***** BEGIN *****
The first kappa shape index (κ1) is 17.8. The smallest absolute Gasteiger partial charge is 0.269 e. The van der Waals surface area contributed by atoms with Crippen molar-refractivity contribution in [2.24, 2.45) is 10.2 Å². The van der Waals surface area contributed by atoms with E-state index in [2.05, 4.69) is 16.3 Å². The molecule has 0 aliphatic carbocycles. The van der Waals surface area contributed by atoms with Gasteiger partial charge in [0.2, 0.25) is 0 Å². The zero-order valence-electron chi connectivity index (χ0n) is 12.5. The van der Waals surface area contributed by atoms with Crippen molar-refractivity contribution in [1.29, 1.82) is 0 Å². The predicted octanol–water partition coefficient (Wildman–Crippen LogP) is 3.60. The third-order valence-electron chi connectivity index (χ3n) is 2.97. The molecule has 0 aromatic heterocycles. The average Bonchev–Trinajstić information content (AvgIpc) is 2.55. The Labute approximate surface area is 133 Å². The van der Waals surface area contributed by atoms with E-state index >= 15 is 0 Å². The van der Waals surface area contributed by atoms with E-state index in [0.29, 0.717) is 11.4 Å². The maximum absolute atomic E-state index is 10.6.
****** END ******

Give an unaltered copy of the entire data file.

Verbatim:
The first kappa shape index (κ1) is 17.8. The smallest absolute Gasteiger partial charge is 0.269 e. The van der Waals surface area contributed by atoms with Crippen molar-refractivity contribution in [2.24, 2.45) is 10.2 Å². The van der Waals surface area contributed by atoms with E-state index in [2.05, 4.69) is 16.3 Å². The molecule has 0 aliphatic carbocycles. The van der Waals surface area contributed by atoms with Gasteiger partial charge in [0.2, 0.25) is 0 Å². The zero-order valence-electron chi connectivity index (χ0n) is 12.5. The van der Waals surface area contributed by atoms with Crippen molar-refractivity contribution in [1.29, 1.82) is 0 Å². The predicted octanol–water partition coefficient (Wildman–Crippen LogP) is 3.60. The third-order valence-electron chi connectivity index (χ3n) is 2.97. The molecule has 0 aromatic heterocycles. The average Bonchev–Trinajstić information content (AvgIpc) is 2.55. The Labute approximate surface area is 133 Å². The van der Waals surface area contributed by atoms with E-state index >= 15 is 0 Å². The van der Waals surface area contributed by atoms with E-state index in [0.29, 0.717) is 11.4 Å². The maximum absolute atomic E-state index is 10.6.